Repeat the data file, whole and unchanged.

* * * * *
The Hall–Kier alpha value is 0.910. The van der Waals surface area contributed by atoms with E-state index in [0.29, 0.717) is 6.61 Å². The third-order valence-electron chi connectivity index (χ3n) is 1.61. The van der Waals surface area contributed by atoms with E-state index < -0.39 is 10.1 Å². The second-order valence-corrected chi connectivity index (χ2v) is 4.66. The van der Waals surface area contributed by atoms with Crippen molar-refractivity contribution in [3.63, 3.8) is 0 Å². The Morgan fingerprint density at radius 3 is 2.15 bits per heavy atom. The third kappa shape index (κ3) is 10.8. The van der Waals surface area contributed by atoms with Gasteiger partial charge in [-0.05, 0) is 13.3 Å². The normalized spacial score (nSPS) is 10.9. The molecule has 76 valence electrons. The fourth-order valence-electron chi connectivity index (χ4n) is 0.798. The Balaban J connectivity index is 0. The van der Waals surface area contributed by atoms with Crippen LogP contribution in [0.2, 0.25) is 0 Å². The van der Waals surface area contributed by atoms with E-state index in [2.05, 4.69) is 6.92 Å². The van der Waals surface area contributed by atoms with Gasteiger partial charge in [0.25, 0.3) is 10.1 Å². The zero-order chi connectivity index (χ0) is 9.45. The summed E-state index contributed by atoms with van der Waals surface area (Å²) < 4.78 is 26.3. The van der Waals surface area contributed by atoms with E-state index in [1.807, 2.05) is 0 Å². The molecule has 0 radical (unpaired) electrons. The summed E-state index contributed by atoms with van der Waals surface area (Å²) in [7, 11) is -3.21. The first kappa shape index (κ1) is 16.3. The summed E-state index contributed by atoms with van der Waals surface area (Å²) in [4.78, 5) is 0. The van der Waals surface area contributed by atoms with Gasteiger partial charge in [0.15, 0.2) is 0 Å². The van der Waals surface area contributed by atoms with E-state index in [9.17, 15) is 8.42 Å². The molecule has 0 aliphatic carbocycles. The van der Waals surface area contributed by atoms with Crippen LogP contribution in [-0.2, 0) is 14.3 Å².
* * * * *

The Hall–Kier alpha value is 0.910. The van der Waals surface area contributed by atoms with E-state index in [0.29, 0.717) is 6.61 Å². The third-order valence-electron chi connectivity index (χ3n) is 1.61. The van der Waals surface area contributed by atoms with E-state index < -0.39 is 10.1 Å². The second-order valence-corrected chi connectivity index (χ2v) is 4.66. The van der Waals surface area contributed by atoms with Crippen molar-refractivity contribution in [3.63, 3.8) is 0 Å². The Morgan fingerprint density at radius 3 is 2.15 bits per heavy atom. The third kappa shape index (κ3) is 10.8. The van der Waals surface area contributed by atoms with Gasteiger partial charge in [-0.05, 0) is 13.3 Å². The normalized spacial score (nSPS) is 10.9. The molecule has 76 valence electrons. The fourth-order valence-electron chi connectivity index (χ4n) is 0.798. The Balaban J connectivity index is 0. The van der Waals surface area contributed by atoms with Crippen LogP contribution in [0.2, 0.25) is 0 Å². The van der Waals surface area contributed by atoms with E-state index in [2.05, 4.69) is 6.92 Å². The van der Waals surface area contributed by atoms with Gasteiger partial charge in [0.25, 0.3) is 10.1 Å². The zero-order chi connectivity index (χ0) is 9.45. The summed E-state index contributed by atoms with van der Waals surface area (Å²) < 4.78 is 26.3. The van der Waals surface area contributed by atoms with E-state index in [1.807, 2.05) is 0 Å². The molecule has 0 radical (unpaired) electrons. The summed E-state index contributed by atoms with van der Waals surface area (Å²) in [7, 11) is -3.21. The first kappa shape index (κ1) is 16.3. The summed E-state index contributed by atoms with van der Waals surface area (Å²) in [4.78, 5) is 0. The van der Waals surface area contributed by atoms with Gasteiger partial charge in [0.15, 0.2) is 0 Å². The van der Waals surface area contributed by atoms with E-state index in [9.17, 15) is 8.42 Å². The molecule has 0 aliphatic carbocycles. The van der Waals surface area contributed by atoms with Crippen LogP contribution in [-0.2, 0) is 14.3 Å².